Washington, 28 August 1996 (RFE/RL) -- Russian national security chief Aleksandr Lebed is finding it far harder to make peace in Moscow than he did to end the fighting in Chechnya.
That is because in Moscow, the retired general faces not one opponent but three, and each of them is potentially more deadly to his political aspirations than were any of the Chechen forces.
The first of these opponents is the most numerous but perhaps the least difficult for the retired general to overcome: the still overwhelming majority of Russian officials and Russian citizens who are unwilling to recognize Chechen independence, even if they no longer have the stomach for fighting.
The second opponent with which Lebed must contend includes the other Russian politicians who hope to succeed the apparently ailing Boris Yeltsin and who don't want Lebed to get the political credit that might go to the man who stopped the fighting.
And the third group numbers just one man: Boris Yeltsin, who launched the war against the Chechens in December, 1994 but who subsequently has shown himself concerned about the impact of the war or any settlement on his own political fate.
Like the effective general he once was, Lebed has adopted a strategy to defeat each of these opponents, but given the nature of the forces arrayed against him, these strategies have not yet proved successful.
For those who are weary of the war but not yet ready to concede independence to Chechnya, Lebed reportedly has crafted a plan under which the Chechens would agree to remain in the Russian Federation for five years in exchange for Moscow's recognition of their right to hold a referendum on independence to be held at the end of that period.
Such an arrangement might allow Lebed to square a circle in a way no one else has succeeded in doing: combining the diametrically opposed positions of the Chechens and the Russians. That is because both sides are very aware that five years is a very long time in this part of the world.
For the other politicians who fear that Lebed might get too much credit for any settlement -- and who obviously hope that his involvement there would result in his political demise -- Lebed has tried to act as if he is taking their views into account. Indeed, given the Russian population's increasingly negative attitude toward any resumption in the fighting, at least some of them may be willing to join him.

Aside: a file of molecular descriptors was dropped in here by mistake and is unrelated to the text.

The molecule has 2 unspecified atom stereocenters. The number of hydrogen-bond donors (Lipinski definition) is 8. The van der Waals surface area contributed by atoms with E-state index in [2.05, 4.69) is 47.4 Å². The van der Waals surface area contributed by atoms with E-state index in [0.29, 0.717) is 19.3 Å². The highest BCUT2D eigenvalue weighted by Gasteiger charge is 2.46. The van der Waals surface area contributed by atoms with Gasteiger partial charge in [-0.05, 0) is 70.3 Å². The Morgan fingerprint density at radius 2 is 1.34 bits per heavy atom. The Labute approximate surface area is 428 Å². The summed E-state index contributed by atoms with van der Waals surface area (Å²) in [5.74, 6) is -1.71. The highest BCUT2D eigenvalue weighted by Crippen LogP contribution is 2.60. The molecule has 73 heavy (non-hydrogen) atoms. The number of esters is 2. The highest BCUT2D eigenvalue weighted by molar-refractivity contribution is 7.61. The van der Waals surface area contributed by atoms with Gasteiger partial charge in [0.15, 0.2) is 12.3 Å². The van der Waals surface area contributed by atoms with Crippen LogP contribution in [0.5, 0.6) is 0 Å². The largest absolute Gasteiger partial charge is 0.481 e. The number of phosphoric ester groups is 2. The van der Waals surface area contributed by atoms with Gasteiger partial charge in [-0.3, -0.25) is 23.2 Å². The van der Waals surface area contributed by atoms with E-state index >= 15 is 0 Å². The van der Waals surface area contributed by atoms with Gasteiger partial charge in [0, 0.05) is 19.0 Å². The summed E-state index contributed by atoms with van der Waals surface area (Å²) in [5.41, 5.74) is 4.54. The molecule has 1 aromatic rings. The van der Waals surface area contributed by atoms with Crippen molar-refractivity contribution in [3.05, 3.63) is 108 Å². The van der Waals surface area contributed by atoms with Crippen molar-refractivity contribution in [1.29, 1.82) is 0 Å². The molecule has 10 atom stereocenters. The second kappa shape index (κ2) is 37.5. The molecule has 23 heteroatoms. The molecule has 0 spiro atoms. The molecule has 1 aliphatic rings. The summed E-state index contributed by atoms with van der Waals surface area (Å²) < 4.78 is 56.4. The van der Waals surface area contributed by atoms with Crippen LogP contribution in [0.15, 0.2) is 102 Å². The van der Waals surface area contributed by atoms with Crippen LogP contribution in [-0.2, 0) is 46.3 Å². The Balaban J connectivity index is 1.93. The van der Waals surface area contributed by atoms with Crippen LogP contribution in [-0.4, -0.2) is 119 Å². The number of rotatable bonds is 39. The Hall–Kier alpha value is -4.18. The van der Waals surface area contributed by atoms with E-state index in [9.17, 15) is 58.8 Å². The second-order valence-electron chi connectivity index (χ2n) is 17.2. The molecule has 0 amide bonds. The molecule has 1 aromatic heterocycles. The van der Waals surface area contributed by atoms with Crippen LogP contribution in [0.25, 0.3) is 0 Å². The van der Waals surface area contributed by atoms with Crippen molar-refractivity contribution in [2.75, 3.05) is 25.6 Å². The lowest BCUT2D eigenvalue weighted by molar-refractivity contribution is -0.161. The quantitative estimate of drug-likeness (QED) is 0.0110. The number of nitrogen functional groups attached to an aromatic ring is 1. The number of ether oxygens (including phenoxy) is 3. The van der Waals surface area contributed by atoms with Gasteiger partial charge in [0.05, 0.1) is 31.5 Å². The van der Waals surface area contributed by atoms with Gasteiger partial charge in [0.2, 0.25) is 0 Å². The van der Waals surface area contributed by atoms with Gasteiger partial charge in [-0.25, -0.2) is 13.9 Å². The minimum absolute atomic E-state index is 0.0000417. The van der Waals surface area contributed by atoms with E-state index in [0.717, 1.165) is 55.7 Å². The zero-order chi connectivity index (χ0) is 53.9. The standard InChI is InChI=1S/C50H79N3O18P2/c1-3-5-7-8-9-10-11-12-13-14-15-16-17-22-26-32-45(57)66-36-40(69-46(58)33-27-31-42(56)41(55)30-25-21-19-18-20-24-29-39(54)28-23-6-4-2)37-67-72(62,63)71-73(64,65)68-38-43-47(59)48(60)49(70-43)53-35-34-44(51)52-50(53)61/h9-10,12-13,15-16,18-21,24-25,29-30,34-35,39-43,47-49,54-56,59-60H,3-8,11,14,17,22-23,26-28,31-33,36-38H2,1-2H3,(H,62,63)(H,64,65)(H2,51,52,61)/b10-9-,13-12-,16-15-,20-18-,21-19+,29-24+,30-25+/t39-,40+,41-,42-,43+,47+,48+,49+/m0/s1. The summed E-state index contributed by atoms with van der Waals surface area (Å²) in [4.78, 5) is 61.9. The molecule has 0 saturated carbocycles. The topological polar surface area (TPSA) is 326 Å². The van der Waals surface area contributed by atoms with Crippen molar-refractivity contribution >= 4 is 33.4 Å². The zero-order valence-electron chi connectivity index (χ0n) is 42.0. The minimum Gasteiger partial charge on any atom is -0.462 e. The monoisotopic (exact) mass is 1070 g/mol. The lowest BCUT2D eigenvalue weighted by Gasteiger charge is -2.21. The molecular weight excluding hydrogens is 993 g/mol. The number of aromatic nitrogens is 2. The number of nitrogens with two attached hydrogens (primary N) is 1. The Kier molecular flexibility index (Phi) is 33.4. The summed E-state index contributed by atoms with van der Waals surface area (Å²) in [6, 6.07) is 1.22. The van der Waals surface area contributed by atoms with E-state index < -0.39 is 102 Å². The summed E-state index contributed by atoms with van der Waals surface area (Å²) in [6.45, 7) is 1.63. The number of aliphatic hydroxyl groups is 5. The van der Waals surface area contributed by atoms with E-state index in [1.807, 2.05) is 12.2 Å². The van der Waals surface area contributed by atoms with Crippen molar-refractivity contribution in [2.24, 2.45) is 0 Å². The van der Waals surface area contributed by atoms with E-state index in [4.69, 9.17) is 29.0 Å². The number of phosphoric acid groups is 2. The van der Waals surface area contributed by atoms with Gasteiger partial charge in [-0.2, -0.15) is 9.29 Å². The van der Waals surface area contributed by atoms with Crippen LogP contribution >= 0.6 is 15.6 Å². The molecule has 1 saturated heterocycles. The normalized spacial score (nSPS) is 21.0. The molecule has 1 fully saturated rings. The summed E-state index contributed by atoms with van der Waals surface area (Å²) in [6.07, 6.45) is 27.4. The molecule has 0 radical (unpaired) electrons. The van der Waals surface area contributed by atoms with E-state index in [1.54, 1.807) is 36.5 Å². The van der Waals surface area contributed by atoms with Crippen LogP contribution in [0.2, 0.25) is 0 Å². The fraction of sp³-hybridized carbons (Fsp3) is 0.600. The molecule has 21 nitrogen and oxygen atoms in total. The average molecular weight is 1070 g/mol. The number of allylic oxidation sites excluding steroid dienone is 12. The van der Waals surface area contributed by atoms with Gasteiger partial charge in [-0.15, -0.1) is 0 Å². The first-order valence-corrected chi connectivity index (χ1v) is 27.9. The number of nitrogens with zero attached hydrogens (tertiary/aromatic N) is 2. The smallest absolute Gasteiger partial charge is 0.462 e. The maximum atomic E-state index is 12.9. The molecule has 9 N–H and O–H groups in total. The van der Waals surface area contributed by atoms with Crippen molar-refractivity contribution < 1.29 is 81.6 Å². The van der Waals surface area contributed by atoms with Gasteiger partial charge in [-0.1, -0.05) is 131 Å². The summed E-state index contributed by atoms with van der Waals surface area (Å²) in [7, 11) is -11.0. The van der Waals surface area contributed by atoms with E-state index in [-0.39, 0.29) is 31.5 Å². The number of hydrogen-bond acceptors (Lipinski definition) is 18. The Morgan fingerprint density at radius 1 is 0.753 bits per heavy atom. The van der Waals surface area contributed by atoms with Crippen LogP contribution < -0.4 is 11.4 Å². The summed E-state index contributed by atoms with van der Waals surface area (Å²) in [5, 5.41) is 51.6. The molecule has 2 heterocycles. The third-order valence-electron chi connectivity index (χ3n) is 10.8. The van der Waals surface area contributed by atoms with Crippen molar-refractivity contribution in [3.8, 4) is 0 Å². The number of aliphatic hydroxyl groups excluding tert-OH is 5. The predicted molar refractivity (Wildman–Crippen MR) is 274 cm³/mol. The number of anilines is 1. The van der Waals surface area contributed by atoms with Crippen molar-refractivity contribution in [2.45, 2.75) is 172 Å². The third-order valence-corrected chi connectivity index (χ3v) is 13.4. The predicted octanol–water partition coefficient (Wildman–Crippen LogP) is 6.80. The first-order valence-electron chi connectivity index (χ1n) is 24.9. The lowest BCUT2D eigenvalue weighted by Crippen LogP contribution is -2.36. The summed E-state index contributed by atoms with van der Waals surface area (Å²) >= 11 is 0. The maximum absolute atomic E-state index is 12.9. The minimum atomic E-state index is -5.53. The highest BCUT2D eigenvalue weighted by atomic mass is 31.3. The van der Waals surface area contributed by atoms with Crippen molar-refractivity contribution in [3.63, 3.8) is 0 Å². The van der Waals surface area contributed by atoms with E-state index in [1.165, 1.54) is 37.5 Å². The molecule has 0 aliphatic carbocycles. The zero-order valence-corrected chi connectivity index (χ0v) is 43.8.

One who now appears willing in principle to do so is Prime Minister Viktor Chernomyrdin, Lebed's likely chief competitor in any Yeltsin succession struggle. According to the Russian media, Chernomyrdin is now edging toward the Lebed-brokered compromise, probably out of both conviction and concern about the political boost a settlement might give Lebed.
Other officials may be coming around as well. Russia's leading military commentator Pavel Felgengauer pointed out last week, for example, that many who want to see reform in the Russian armed forces have concluded that they must work to end the Chechen conflict in order to begin the work of reform.
But Lebed's last opponent in Moscow may be the most difficult one for him to overcome. Recently labeled "the only member of the party of war" by a Western diplomat, Russian President Yeltsin has been extremely reluctant to embrace what Lebed has done or may do to bring peace in Chechnya.
There are at least three reasons for this: First, Yeltsin at least in public remains totally opposed to Chechen independence. Second, Yeltsin may hope that Lebed will destroy himself in the process of trying to reach peace in Chechnya.
And third, Yeltsin's own style of rule increasingly finds him standing like a tsar above the fray, forcing his subordinates to weaken themselves by infighting, and then intervening at a moment of maximum political advantage to himself.
That moment has not yet come, and Lebed does not seem to be able to force it. But until it does, the battle of Grozny may be over, but the battle of Moscow will go on.